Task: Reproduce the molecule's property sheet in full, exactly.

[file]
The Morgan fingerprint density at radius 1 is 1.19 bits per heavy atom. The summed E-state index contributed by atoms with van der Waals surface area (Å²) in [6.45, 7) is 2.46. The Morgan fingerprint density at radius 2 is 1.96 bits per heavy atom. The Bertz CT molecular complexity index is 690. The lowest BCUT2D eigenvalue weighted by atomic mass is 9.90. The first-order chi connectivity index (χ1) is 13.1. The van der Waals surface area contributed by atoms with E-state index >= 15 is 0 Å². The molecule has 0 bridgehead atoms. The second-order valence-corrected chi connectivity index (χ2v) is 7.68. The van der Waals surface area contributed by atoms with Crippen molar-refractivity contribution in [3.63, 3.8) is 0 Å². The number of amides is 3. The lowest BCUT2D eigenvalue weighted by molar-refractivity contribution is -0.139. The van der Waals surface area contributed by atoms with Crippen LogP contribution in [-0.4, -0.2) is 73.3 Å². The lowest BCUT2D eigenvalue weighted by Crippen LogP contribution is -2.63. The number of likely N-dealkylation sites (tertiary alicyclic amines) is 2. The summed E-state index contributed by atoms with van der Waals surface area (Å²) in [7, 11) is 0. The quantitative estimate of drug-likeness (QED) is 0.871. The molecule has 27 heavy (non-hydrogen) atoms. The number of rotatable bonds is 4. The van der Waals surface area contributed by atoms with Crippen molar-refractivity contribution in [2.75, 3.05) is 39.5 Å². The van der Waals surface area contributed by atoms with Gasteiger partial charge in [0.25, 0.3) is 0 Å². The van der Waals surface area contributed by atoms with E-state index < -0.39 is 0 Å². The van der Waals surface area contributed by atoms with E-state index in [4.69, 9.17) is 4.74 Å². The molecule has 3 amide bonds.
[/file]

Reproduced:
The Morgan fingerprint density at radius 1 is 1.19 bits per heavy atom. The summed E-state index contributed by atoms with van der Waals surface area (Å²) in [6.45, 7) is 2.46. The Morgan fingerprint density at radius 2 is 1.96 bits per heavy atom. The Bertz CT molecular complexity index is 690. The lowest BCUT2D eigenvalue weighted by atomic mass is 9.90. The first-order chi connectivity index (χ1) is 13.1. The van der Waals surface area contributed by atoms with E-state index >= 15 is 0 Å². The molecule has 0 bridgehead atoms. The second-order valence-corrected chi connectivity index (χ2v) is 7.68. The van der Waals surface area contributed by atoms with Crippen molar-refractivity contribution in [3.63, 3.8) is 0 Å². The number of amides is 3. The lowest BCUT2D eigenvalue weighted by molar-refractivity contribution is -0.139. The van der Waals surface area contributed by atoms with Crippen LogP contribution in [-0.4, -0.2) is 73.3 Å². The lowest BCUT2D eigenvalue weighted by Crippen LogP contribution is -2.63. The number of likely N-dealkylation sites (tertiary alicyclic amines) is 2. The summed E-state index contributed by atoms with van der Waals surface area (Å²) in [7, 11) is 0. The quantitative estimate of drug-likeness (QED) is 0.871. The molecule has 27 heavy (non-hydrogen) atoms. The number of rotatable bonds is 4. The van der Waals surface area contributed by atoms with Crippen molar-refractivity contribution in [2.75, 3.05) is 39.5 Å². The van der Waals surface area contributed by atoms with Gasteiger partial charge in [0.25, 0.3) is 0 Å². The van der Waals surface area contributed by atoms with E-state index < -0.39 is 0 Å². The van der Waals surface area contributed by atoms with E-state index in [4.69, 9.17) is 4.74 Å². The molecule has 3 amide bonds.